It is rather interesting to note how the Left players are trying to take centre stage, as they are losing relevance and votes across India. | Cartoonist - Ajit Ninan; Posted On Saturday, October 15, 2011 at 05:20:44 AM; source & courtesy - mumbaimirror.com | Click for source image.

Featherweight Champ

In such a vacuum, a light-weight like Anna Hazare has become the ‘conscience’ of India.

Anna Hazare’s empty idea of using super-policemen, raises an important question.

Who will guard the guards?

Anna Hazare has camouflaged his Talibanic idea of punishment, prisons, flogging by using Indian props like anshan (fasting) and satyagraha (protests).

And using a huge poster of Gandhiji as backdrop.

Going in … or coming in?

An Indian political analyst, draws interesting parallels between JP’s movement of the 70s and Anna’s protests now (highlights extracted below).

Similarities apart, there are big differences, too.

For one, JP’s movement was rooted in a stagnant Indian economy, recovering slowly from the depredations of the British Raj – unlike India of today, which is a more robust economy. Without contest or argument.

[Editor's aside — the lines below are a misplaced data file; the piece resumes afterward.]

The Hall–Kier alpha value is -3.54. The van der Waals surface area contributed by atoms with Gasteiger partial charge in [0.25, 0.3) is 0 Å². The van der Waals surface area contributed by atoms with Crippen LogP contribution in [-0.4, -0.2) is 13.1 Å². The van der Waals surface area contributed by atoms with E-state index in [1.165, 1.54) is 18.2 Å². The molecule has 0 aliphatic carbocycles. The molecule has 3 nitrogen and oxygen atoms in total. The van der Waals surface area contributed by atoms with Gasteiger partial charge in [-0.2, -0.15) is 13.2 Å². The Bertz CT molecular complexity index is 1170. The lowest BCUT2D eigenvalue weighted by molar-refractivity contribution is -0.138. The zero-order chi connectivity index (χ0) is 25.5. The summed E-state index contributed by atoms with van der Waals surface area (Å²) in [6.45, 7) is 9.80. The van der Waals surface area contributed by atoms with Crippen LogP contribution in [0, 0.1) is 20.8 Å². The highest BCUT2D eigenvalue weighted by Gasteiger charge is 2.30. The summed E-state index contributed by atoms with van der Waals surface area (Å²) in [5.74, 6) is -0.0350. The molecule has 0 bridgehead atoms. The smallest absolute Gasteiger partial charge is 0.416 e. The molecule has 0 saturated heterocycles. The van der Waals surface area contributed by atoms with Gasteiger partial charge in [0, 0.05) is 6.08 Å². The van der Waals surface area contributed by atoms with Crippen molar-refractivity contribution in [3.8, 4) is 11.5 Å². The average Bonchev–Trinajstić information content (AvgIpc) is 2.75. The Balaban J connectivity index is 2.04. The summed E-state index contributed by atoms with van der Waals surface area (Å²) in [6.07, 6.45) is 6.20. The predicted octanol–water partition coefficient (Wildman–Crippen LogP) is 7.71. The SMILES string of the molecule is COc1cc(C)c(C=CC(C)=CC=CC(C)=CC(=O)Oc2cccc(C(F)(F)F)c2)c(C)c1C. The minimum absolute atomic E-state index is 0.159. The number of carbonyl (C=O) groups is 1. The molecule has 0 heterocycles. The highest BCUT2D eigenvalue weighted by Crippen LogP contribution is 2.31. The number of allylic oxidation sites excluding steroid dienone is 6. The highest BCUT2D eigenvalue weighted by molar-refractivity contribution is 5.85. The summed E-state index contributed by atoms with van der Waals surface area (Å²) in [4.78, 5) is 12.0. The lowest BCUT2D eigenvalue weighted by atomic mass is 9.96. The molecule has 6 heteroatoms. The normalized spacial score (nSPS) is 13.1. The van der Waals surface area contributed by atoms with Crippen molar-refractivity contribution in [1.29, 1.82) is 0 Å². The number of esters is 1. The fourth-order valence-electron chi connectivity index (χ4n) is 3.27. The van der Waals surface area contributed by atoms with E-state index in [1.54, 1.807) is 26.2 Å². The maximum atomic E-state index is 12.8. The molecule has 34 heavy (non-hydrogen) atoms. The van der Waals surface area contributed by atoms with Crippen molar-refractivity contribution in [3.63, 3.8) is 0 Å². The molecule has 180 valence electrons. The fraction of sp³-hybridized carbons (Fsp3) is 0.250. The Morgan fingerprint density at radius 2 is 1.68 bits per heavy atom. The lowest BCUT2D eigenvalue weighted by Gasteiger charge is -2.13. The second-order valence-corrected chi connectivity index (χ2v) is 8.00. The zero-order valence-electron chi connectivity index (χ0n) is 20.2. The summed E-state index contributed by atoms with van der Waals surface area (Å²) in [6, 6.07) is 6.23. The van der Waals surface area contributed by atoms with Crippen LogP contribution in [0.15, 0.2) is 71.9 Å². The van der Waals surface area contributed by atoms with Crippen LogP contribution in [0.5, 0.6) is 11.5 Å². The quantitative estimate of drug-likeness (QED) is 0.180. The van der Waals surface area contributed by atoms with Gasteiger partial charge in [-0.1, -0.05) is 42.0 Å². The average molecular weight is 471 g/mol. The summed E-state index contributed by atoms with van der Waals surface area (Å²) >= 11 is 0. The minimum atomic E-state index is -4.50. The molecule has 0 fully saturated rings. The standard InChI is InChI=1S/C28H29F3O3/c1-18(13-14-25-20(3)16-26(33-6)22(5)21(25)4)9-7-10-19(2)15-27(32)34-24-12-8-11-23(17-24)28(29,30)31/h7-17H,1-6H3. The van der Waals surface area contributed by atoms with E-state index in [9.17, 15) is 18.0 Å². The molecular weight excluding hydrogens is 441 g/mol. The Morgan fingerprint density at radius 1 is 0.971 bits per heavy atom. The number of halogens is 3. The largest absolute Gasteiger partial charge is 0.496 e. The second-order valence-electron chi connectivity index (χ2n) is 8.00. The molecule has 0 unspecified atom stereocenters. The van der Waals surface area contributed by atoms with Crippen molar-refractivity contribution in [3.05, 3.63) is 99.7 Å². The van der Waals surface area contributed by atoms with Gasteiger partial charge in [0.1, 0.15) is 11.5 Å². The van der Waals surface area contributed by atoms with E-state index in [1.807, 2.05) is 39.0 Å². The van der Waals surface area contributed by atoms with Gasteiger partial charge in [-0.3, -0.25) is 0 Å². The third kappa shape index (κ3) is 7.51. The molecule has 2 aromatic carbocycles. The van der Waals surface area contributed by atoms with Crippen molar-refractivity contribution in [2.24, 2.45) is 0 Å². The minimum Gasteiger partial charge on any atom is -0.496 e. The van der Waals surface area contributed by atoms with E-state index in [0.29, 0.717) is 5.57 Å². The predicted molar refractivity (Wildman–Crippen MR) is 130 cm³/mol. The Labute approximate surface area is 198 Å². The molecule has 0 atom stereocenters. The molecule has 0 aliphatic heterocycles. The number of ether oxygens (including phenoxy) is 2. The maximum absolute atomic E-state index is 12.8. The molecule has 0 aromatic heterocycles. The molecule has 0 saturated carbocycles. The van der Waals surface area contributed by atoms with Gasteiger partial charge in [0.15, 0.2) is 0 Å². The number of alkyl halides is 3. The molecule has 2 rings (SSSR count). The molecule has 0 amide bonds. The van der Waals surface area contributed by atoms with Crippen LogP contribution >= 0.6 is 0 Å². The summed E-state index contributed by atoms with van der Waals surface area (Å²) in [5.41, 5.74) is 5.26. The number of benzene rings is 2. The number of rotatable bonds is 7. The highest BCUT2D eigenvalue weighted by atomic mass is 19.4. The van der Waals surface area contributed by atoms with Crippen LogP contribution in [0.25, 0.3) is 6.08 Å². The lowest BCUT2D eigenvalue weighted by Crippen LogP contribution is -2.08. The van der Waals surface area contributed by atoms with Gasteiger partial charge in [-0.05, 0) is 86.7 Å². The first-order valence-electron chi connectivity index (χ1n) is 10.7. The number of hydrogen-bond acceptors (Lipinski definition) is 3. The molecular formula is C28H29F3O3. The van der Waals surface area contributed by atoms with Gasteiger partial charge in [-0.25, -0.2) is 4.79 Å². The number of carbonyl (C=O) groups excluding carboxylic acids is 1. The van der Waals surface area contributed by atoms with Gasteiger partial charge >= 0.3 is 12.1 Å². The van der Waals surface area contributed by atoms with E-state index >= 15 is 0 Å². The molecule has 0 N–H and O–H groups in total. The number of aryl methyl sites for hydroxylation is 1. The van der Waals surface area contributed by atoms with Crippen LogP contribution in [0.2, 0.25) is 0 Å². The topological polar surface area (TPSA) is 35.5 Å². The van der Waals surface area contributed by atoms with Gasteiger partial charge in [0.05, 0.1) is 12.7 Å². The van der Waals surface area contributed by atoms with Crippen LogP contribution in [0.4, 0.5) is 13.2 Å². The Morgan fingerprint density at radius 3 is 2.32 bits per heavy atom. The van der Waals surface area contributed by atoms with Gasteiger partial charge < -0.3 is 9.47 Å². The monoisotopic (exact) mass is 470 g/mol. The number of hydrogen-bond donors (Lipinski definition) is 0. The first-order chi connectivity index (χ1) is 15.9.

For another Indira Gandhi dominated Indian politics – like no one does today. BJP and Congress are at parity today – unlike in the 70’s. In fact, at the State level, BJP is today a stronger party than the Congress.

BJP is jobless after the 'Anna-baba" combo became the main opposition - feels cartoonist Ajit Ninan  |  Posted On Friday, June 03, 2011 at 06:06:10 AM in mumbaimirror.com  |  Click for source image.

BJP is jobless after the 'Anna-baba" combo became the main opposition - feels cartoonist Ajit Ninan | Posted On Friday, June 03, 2011 at 06:06:10 AM in mumbaimirror.com | Click for source image.

JP, as a leader cut his teeth against the British Raj – and steeped in the development of Indian polity and power systems. Unlike Anna Hazare, who is greenhorn. Ideologically or otherwise.